Today, the Monetary Policy Council has taken a decision to increase the interest rates once again. The NBP reference rate rose from 6.50% to 6.75%. The 25-basis-point rate hike was consistent with the market consensus and our forecast. Today’s hike is the lowest since the beginning of the current monetary policy tightening cycle in October 2021. In our opinion, the main reason why the monetary policy was tightened again was inflation, which continued to rise strongly in August and, in accordance with the flash estimate, reached 16.1% YoY comparing to 15.6% in July (with core inflation estimated to have grown from 9.3% to 9.9%).
Press release still slightly dovish
The tone of the press release following the September’s MPC meeting has not changed much comparing to the one published in July. In the Council’s opinion, monthly data shows that the economic activity will slow down in the third quarter. The Council has repeated that “a further slowdown of GDP growth is forecast for the coming quarters, while the economic outlook is subject to significant uncertainty.” The Council has once again declared that “further decisions of the Council will depend on incoming information regarding perspectives for inflation and economic activity, including the impact of the Russian military aggression against Ukraine on the Polish economy.” It is also worth noting that despite the increasing number of signals indicating at the growing probability of “gas shock” (disruptions in gas supplies from Russia to the EU countries) occurring in the months to come, the Council consistently remains silent about this risk factor for GDP growth in the coming quarters in its press releases (see MACROmap of 11/07/2022). In our opinion, the press release suggests that today’s decision of the MPC should not be interpreted as ending the monetary policy tightening cycle, and the doors are still open when it comes to further interest rate hikes.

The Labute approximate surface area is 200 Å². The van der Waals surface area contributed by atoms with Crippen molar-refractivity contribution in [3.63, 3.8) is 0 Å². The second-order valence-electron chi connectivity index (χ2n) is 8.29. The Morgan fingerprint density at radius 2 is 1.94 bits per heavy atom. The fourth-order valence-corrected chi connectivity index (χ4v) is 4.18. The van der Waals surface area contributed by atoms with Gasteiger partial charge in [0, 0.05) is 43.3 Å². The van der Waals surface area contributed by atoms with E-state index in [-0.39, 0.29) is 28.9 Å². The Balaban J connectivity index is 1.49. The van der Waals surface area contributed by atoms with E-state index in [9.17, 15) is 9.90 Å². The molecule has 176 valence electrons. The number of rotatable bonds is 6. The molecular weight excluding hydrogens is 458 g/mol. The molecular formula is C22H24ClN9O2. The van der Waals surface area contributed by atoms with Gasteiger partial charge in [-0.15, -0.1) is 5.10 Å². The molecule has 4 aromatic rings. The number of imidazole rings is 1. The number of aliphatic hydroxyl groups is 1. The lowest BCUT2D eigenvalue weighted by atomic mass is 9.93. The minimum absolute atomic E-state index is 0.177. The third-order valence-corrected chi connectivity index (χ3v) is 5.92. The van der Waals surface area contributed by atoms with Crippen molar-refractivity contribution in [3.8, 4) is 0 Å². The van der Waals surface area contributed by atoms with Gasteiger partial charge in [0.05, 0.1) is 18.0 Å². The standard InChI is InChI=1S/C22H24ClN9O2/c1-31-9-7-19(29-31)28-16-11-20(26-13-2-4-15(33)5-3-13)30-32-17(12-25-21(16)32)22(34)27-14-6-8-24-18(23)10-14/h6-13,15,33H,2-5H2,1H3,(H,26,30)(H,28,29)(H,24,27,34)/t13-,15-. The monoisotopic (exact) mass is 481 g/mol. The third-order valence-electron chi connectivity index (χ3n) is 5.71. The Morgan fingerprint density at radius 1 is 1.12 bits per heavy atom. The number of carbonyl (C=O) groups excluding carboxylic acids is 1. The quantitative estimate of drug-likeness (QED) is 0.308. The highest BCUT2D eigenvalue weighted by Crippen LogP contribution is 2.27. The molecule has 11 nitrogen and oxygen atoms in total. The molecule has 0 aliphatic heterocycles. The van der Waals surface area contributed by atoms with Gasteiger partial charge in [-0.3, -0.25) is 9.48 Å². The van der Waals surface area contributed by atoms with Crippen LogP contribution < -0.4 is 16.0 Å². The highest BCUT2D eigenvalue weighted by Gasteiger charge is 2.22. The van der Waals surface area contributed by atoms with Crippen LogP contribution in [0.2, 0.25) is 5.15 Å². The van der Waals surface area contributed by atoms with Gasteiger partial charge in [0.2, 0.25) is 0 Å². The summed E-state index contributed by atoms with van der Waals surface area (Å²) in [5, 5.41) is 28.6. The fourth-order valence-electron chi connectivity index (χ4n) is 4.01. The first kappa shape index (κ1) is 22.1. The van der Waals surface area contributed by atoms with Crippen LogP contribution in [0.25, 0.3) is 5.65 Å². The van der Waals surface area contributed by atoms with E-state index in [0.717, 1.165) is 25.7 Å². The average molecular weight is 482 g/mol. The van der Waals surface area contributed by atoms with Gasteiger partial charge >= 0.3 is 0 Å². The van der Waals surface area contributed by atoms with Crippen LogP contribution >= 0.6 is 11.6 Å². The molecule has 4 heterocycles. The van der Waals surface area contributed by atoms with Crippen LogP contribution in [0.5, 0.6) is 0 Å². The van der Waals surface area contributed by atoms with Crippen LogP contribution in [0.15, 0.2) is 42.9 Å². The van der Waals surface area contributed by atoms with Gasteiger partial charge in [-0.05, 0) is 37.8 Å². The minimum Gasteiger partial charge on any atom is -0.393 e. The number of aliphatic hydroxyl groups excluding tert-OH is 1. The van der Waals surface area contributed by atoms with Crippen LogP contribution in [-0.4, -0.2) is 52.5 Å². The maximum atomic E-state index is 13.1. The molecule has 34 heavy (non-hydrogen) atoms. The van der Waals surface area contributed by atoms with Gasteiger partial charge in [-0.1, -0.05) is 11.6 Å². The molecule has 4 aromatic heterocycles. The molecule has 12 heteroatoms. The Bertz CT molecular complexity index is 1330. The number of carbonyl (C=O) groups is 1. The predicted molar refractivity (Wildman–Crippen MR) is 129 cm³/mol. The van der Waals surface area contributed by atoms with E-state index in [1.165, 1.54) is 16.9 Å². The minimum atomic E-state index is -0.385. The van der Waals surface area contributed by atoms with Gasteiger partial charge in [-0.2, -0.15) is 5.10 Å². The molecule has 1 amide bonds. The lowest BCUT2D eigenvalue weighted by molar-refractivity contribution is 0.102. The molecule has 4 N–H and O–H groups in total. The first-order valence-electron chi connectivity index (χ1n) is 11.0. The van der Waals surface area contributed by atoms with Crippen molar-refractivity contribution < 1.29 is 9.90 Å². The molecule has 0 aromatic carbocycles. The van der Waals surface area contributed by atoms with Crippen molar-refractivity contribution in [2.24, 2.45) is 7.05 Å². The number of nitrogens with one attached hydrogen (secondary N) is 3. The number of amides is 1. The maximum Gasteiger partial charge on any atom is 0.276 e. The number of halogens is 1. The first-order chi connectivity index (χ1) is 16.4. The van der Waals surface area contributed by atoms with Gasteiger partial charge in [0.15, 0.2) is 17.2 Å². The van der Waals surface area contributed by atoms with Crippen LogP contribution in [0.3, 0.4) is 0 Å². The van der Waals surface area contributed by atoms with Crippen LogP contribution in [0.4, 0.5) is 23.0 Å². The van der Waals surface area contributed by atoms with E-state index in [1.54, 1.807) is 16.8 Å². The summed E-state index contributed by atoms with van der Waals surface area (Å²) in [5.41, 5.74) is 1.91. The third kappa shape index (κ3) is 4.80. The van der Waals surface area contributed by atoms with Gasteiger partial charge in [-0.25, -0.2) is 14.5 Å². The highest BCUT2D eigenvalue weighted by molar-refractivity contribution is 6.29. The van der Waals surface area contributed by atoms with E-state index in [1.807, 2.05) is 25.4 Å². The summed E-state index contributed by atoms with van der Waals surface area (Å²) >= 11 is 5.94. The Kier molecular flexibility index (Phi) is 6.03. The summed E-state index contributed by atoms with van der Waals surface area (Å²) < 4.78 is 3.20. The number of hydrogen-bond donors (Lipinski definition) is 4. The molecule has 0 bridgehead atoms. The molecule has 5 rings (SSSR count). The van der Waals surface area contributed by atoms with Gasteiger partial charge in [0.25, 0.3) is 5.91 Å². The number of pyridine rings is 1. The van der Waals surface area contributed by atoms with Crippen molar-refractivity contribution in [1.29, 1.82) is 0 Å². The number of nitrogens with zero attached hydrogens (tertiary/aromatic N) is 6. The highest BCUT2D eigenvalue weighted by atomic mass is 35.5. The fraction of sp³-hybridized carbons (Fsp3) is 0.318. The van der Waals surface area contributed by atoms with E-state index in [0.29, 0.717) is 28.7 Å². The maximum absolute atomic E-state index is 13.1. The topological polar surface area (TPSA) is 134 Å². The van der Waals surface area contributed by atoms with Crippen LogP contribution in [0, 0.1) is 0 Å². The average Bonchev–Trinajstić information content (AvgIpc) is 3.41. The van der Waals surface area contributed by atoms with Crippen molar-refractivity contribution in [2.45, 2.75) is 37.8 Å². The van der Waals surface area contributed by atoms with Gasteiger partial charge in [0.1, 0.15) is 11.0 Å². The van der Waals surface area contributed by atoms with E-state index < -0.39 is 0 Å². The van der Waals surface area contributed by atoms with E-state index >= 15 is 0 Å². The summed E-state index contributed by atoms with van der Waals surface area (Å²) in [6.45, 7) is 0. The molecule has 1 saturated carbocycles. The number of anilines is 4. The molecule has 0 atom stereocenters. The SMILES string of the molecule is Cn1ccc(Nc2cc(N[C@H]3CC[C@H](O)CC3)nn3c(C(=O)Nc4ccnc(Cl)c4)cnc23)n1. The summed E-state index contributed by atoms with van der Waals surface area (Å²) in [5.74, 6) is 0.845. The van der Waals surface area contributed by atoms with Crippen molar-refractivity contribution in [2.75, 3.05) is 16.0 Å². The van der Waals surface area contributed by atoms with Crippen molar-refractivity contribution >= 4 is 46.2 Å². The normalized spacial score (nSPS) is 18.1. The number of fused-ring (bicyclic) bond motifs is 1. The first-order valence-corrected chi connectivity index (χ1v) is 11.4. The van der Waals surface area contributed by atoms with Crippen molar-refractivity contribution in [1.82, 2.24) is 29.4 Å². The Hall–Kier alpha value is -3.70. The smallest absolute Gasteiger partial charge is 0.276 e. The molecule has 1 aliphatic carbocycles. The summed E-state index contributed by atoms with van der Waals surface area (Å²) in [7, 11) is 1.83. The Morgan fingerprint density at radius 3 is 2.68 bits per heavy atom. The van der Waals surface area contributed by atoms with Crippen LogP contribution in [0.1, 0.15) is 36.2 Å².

MPC still focused on GDP growth in 2023
Today’s decision of the MPC reflects the reluctance to keep on tightening the monetary policy declared by the NBP President in his public statements despite persistently high inflation that is unlikely to go back to the inflation target in the monetary policy transmission horizon. The decision supports our opinion presented after the July’s MPC meeting, which says that the Council’s priority is to reduce the scale of economic slowdown in 2023. What also supports our opinion is that in the light of studies on transmission mechanism in the monetary policy the expected impact of a 25-basis-point hike on GDP growth and inflation in the medium term will be negligible.
Rate hikes to end in the fourth quarter
Given our short-term inflation forecast, in which the annual price growth rate will stay above 16% until December 2022, with inflation reaching its local peak at 17.5% in October (see MACROmap of 5/09/2022), we believe that the interest rate hikes cycle in Poland is not over yet. We expect that the macroeconomic data that will be published in September and October and will indicate at the economic growth slowing down increasingly amidst persistent, high inflation will make the Council raise the interest rates once again by 25bp in Q4 2022, and it will be the end of the monetary policy tightening cycle in Poland. Consequently, the target interest rate level may be lower than the market is currently expecting (7.25% for the NBP reference rate). This means that we can expect the PLN exchange rate to be increasingly volatile in the weeks to come. Tomorrow’s press conference of the NBP President will tell us more about the short-term outlook for interest rates.
In our opinion, the press release following today’s meeting of the Council will be neutral for the PLN and for the yields on bonds.